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Thursday, 02 June 2011 11:36

Flood measures officially completed for the City

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By John R. Statton — This email address is being protected from spambots. You need JavaScript enabled to view it.

The City has officially called an end to flood preparation measures in Swift Current.


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“I’m really proud of the way the community reacted starting with staff from the City — they went beyond the call of duty with extra hours, and doing some tough manual labour to try and protect their fellow residents — then of course we had hundreds of volunteers come up, and we had businesses bringing food, allowing staff to go during the day, and continue to pay them,” said Swift Current Mayor Jerrod Schafer.

“It was just a great moment of our community coming together, and it certainly made me feel proud to be from Swift Current.”

The City has spent approximately $170,000 in flood prevention efforts, and 50 per cent will be funded by the provincial government. The federal government has also pledged its support for communities affected by spring flooding.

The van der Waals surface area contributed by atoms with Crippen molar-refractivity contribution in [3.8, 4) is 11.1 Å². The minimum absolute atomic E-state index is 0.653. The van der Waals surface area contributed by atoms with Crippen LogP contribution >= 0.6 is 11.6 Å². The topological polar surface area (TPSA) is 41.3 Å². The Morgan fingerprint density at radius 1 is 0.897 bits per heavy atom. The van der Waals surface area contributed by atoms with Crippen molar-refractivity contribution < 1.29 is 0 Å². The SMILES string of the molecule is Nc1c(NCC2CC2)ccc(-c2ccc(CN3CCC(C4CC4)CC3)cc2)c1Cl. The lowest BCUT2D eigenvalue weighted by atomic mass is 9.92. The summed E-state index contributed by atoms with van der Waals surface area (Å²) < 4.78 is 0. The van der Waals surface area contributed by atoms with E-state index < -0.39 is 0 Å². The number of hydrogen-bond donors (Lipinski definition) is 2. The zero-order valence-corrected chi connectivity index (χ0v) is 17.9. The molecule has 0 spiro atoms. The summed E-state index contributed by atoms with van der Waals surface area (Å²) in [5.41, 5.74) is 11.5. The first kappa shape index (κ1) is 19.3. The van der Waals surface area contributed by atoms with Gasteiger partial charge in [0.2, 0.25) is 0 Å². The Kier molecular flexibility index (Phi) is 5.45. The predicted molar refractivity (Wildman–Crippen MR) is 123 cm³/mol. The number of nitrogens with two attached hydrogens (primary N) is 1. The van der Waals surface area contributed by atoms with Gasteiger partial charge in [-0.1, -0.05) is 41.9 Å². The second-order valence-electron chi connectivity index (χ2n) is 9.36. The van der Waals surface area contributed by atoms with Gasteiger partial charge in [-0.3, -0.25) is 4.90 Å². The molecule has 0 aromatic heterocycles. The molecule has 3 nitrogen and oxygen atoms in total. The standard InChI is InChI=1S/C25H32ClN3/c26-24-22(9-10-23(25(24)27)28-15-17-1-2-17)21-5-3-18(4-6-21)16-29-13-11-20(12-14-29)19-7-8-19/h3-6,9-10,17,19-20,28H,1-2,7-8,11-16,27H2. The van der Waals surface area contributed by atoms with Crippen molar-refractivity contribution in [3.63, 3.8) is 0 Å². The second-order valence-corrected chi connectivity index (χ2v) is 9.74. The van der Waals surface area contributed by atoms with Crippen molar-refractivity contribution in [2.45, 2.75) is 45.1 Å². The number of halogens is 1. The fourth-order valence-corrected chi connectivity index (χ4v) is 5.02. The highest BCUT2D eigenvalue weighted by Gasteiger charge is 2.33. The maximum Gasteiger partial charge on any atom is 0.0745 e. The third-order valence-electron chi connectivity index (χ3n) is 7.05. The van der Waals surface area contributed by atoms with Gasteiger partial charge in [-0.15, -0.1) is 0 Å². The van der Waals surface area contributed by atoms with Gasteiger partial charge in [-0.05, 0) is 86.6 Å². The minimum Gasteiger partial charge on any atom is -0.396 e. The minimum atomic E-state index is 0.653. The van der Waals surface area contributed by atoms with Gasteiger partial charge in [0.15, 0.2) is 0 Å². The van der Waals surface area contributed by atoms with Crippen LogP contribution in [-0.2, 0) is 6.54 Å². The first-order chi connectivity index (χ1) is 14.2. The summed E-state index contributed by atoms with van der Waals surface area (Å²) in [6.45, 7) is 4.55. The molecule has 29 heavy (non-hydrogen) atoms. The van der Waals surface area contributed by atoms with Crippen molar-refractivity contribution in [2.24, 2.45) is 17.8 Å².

“We’ll be happy to get any help that we can get, but it’s one of those times where we are glad it was an anti-climactic exercise,” said Schafer.

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The City will continue to facilitate its emergency response team in the future.

“Looking back, I’m really impressed with the community coming together – and our team of course — working in co-operation with the watershed authority and the province we were able to avoid a peak event that would have seen significant flooding in our city,” added Susan Motkaluk, chief administrative officer for the City.

“We were able to avoid this by working together for about 10 weeks prior to seeing any significant volume flowing through the creek, and basically we were able to avoid a combined peak.”

Motkaluk credited the Saskatchewan Watershed Authority for its efforts with controlled releases from the Duncairn Dam, and the outpouring of community support.

“All in all, I was quite impressed, not only with the community, but of course with mother nature working with us as well,” said Motkaluk.

“We’re in the clear and I understand — through some satellite imaging — that the majority of the snow has now melted and we’re expecting that the flood is behind us.”

Permanent flood mitigation systems will be put in place. Motkaluk noted the provincial government has earmarked funding.

The City can apply for it.

“First, we need to undertake a study to identify really where these systems should be built, and where it would be the most value for the money, but this is going to take time,” she said.

“I think the whole province is looking at how we can improve as a province, and all sorts of communities are undertaking this type of a study.”

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